By Nigel Wynn
Despite efforts to encourage more people to cycle or walk to work, there may be a fundamental issue in the way of persuading people out of their cars when commuting. A new study has found that more than half of people travelling to work have no option but use motorised transport.
Research undertaken by the University of Leeds found that cycling or walking to work was not a feasible method of travelling for 56 per cent of people living in England.
The study used modelling to predict the feasibility for people to commute via bike or foot in the event of a 'fuel shock' - i.e. complete absence of motorised transport due to fuel running out.
“The factors that affect your chances of being able to get to work depend on where you live, meaning the results of this study are particularly useful when mapped for small areas. For example, bicycle availability has a bigger effect in Cambridge than in Sheffield,” Dr Ian Philips from the University of Leeds said when presenting his findings to the Royal Geographical Society and the Institute of British Geographers at the Annual International Conference this week.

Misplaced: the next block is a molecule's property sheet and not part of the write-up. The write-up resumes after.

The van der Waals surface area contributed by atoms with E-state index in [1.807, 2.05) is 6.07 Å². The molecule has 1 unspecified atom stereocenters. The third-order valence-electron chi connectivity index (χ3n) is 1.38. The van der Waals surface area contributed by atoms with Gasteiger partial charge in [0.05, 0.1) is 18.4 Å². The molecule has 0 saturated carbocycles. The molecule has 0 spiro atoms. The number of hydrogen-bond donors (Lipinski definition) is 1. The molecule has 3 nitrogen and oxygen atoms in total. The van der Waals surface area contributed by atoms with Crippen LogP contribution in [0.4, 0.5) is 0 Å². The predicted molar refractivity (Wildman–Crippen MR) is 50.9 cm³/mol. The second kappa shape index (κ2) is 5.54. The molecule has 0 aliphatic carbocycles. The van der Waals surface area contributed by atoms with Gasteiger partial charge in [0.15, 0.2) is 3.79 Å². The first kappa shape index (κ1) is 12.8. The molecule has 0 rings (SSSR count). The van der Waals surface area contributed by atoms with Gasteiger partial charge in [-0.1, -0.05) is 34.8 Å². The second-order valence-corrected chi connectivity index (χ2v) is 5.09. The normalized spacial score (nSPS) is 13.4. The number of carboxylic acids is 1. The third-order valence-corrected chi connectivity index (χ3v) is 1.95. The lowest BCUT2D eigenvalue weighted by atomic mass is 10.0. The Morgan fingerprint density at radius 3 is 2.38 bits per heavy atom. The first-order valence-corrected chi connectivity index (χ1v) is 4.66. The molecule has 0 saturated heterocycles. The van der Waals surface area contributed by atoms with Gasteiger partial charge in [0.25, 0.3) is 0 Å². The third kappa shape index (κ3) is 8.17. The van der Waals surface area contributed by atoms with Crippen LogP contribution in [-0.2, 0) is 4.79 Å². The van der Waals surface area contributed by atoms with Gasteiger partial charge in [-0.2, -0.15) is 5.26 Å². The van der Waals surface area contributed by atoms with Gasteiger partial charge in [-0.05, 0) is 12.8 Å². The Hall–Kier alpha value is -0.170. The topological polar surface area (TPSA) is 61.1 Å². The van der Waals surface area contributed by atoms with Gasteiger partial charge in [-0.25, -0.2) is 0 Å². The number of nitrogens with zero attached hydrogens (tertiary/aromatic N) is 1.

The research found that areas on the edge of London had a low capacity to get to work via cycling or walking, possibly due to the long distance of commutes. Those living in countryside areas were also affected for the same reason.
Philips said that his modelling found that there was still room for more people to ride or walk to work in some key areas.
“The largest effects were found in the suburbs of larger cities usually about 5-10km from the centre. Affluent towns were less improved by the policy package possibly because of the large amount of long-distance commuting.”
It is hoped that the research will give policy-makers key information to help them develop transport policies.
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